Receiving payments from your customers is one of the primary yet sensitive areas of any business, particularly in the initial stages of starting a company. Once you have set up a business account, it is important to set up an online merchant account as well. Wondering why? Well, in today’s world of growing technology, customers hardly carry around cash or chequebooks in their wallets. Presently, debit and credit cards are the go-to forms of payment. 

But what is a merchant account? Let’s read further to learn everything about merchant accounts. 

What is a Merchant Account?

A merchant account is a business bank account created and used for business purposes where companies can make and accept payments. For example, a Merchant account enables a business to accept credit or debit card payments and facilitate payment deposits through multiple other payment methods.

Merchant accounts require a business to partner with an acquiring bank or a merchant account provider that facilitates an electronic payment transaction.

Further, your merchant account provider transfers the funds to your business bank account within 3 to 5 working days. Some payment solution providers have come up with the same-day transfer of funds.


How Do Merchant Accounts Work?

A merchant account works as the middleman that allows your business to accept debit and credit card payments both in person and online. Once a payment processing solution sets up a merchant account for your business, you can begin accepting credit and debit card payments in no time.

 Here’s how they work in detail:

  • You apply for a merchant account for your business.

  • The application is reviewed based on the business’s risk factors.

  • Once approved, the account is set up with a unique identification number.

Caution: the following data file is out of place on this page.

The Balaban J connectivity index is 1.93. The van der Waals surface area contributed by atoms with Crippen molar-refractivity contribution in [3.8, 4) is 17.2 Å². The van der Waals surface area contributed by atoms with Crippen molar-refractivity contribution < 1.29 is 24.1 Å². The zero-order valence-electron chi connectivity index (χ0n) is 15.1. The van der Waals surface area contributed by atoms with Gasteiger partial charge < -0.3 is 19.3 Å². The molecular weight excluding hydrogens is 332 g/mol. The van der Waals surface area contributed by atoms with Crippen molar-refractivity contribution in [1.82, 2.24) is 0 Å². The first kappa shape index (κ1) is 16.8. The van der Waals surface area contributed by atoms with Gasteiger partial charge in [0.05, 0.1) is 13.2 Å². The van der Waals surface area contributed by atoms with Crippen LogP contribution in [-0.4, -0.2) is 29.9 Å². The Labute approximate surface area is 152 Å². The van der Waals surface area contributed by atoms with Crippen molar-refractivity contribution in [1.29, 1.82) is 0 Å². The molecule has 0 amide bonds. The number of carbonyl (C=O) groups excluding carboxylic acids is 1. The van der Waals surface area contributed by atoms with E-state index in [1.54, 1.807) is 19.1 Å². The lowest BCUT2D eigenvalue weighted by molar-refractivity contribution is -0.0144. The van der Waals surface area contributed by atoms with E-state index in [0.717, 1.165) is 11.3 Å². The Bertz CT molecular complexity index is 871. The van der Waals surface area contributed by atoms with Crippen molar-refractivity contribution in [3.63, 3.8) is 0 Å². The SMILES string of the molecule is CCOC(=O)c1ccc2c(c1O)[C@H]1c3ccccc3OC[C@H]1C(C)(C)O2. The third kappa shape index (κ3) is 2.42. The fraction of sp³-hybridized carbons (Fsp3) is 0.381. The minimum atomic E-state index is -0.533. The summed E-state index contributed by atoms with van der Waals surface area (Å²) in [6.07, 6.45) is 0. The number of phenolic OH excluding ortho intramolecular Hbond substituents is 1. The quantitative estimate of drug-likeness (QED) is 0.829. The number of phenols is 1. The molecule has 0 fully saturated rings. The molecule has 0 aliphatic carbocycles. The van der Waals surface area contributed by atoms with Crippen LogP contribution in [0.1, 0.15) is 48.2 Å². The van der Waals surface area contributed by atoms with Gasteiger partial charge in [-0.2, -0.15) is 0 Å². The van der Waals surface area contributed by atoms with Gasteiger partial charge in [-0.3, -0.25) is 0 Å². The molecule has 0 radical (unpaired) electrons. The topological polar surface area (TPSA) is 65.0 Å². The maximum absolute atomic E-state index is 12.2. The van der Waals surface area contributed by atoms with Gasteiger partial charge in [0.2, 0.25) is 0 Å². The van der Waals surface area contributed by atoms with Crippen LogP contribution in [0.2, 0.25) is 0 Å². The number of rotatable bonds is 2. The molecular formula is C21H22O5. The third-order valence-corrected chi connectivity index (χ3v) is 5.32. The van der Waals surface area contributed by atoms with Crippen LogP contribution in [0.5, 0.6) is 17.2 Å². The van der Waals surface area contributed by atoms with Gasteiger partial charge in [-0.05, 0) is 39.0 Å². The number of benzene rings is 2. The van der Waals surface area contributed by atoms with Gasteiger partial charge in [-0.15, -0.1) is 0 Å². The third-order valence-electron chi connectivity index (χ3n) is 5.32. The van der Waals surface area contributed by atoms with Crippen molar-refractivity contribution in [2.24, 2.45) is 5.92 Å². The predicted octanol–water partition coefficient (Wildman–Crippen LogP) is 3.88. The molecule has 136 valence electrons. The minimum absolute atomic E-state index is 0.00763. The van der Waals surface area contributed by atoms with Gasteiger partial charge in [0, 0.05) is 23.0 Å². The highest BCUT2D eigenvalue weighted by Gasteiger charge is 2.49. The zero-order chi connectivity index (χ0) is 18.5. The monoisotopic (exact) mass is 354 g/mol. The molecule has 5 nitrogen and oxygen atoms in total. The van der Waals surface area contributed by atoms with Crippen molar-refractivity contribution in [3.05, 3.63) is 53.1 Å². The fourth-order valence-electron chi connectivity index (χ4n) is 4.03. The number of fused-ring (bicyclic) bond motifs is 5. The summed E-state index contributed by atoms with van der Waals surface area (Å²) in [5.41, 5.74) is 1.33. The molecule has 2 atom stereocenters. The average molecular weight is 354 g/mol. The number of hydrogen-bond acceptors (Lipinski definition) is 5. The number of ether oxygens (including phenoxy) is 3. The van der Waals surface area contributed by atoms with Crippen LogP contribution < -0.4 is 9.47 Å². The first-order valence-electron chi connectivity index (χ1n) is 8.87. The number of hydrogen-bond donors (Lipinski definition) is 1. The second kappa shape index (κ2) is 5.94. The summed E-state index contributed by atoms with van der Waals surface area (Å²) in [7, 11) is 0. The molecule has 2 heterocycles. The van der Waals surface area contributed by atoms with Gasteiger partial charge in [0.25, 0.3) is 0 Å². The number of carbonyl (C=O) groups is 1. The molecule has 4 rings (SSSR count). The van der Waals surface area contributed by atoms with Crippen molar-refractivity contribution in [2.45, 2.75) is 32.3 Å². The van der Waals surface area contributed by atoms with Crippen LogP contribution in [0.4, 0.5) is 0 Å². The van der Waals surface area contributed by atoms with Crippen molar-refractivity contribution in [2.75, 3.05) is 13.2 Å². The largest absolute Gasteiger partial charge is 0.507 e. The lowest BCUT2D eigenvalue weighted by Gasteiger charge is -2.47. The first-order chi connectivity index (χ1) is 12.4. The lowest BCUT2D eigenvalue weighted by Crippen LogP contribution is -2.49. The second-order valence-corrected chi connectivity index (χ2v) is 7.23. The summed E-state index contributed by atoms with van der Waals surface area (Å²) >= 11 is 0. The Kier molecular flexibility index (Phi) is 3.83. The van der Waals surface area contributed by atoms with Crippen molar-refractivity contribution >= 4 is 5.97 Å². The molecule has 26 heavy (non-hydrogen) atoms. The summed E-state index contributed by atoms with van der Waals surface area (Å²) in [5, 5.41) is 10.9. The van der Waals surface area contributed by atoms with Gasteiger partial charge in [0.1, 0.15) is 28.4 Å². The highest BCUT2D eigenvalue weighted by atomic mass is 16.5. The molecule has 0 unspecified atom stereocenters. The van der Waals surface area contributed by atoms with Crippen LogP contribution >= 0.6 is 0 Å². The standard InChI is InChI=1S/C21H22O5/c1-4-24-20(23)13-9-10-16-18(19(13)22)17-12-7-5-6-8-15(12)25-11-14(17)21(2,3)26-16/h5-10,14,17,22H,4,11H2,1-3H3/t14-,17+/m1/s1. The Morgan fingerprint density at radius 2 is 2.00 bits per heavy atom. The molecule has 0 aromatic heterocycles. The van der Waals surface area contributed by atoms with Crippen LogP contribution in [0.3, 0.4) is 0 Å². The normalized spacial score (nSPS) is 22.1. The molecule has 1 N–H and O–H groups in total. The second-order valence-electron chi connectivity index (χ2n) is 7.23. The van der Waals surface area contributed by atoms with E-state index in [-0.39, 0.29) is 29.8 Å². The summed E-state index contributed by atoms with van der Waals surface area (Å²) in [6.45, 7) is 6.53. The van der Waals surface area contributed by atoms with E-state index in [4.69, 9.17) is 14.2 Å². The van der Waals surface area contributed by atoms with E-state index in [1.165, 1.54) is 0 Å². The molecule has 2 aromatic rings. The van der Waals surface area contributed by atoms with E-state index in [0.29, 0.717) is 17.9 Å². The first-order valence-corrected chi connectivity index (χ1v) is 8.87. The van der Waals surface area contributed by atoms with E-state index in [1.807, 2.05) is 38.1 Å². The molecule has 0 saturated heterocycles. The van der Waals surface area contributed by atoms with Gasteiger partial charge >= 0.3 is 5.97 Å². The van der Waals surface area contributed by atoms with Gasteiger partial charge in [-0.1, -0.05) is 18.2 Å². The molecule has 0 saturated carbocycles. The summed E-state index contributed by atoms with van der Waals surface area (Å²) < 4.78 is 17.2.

• You integrate payment processing into the sales channels of your business.

  • When a customer makes a purchase, transaction details are sent to the payment processor.

  • The payment processor requests authorization from the card network.

  • If authorized, the funds are reserved for settlement.

  • Settlement occurs at regular intervals, transferring approved funds to your merchant bank account, minus fees.

  • The merchant account is monitored for fraud and risk.

  • Fees are charged for various aspects of the service.

Types of Merchant Accounts

Several types of existing merchant accounts are available to cater to different business needs. Understanding each one can assist you in choosing the right one for your online business. Here are some common merchant account examples:

Retail merchant accounts

These accounts are suitable for physical brick-and-mortar stores. They allow companies to accept card payments through a point-of-sale (POS) system.

E-commerce merchant accounts

 Designed specifically for online businesses, e-commerce merchant accounts enable your business to accept payments through your website or mobile app.

MOTO (Mail or Telephone Order) merchant accounts

MOTO merchant accounts are designed for businesses that primarily handle orders via mail or telephone. They provide a secure way to process card payments remotely.

High-risk merchant accounts

 These accounts are intended for industries with elevated risk factors, such as gaming or adult entertainment.

International merchant accounts

International merchant accounts support businesses with global operations, enabling them to accept international payments and conduct transactions in different currencies.

Mobile merchant accounts

They are ideal for businesses needing mobile payment processing solutions, such as food trucks or event vendors. They enable your business to accept payments instantly using a mobile device.

Aggregated merchant accounts